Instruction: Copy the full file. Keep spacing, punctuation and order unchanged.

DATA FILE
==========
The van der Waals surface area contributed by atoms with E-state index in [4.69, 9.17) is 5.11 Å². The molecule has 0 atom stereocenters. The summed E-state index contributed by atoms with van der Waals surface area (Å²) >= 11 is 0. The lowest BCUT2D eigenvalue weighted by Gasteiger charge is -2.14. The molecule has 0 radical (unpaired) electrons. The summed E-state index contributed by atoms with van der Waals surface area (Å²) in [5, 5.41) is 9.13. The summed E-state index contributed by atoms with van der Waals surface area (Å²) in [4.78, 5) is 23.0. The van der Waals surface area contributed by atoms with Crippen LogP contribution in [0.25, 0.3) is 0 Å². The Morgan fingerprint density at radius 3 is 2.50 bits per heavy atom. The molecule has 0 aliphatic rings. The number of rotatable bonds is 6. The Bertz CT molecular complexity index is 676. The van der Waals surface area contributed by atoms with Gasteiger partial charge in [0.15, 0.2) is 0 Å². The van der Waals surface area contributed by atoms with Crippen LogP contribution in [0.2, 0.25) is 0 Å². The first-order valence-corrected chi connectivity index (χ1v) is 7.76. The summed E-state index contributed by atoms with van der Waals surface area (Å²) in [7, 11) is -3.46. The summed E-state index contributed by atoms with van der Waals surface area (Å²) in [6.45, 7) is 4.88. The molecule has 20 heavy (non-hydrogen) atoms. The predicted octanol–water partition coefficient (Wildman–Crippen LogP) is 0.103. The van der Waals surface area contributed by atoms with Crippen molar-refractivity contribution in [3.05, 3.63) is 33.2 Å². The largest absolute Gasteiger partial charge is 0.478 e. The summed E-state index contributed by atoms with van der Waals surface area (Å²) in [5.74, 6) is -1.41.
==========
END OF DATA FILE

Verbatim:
The van der Waals surface area contributed by atoms with E-state index in [4.69, 9.17) is 5.11 Å². The molecule has 0 atom stereocenters. The summed E-state index contributed by atoms with van der Waals surface area (Å²) >= 11 is 0. The lowest BCUT2D eigenvalue weighted by Gasteiger charge is -2.14. The molecule has 0 radical (unpaired) electrons. The summed E-state index contributed by atoms with van der Waals surface area (Å²) in [5, 5.41) is 9.13. The summed E-state index contributed by atoms with van der Waals surface area (Å²) in [4.78, 5) is 23.0. The van der Waals surface area contributed by atoms with Crippen LogP contribution in [0.25, 0.3) is 0 Å². The Morgan fingerprint density at radius 3 is 2.50 bits per heavy atom. The molecule has 0 aliphatic rings. The number of rotatable bonds is 6. The Bertz CT molecular complexity index is 676. The van der Waals surface area contributed by atoms with Gasteiger partial charge in [0.15, 0.2) is 0 Å². The van der Waals surface area contributed by atoms with Crippen LogP contribution in [0.2, 0.25) is 0 Å². The first-order valence-corrected chi connectivity index (χ1v) is 7.76. The summed E-state index contributed by atoms with van der Waals surface area (Å²) in [7, 11) is -3.46. The summed E-state index contributed by atoms with van der Waals surface area (Å²) in [6.45, 7) is 4.88. The molecule has 20 heavy (non-hydrogen) atoms. The predicted octanol–water partition coefficient (Wildman–Crippen LogP) is 0.103. The van der Waals surface area contributed by atoms with Crippen molar-refractivity contribution in [3.05, 3.63) is 33.2 Å². The largest absolute Gasteiger partial charge is 0.478 e. The summed E-state index contributed by atoms with van der Waals surface area (Å²) in [5.74, 6) is -1.41.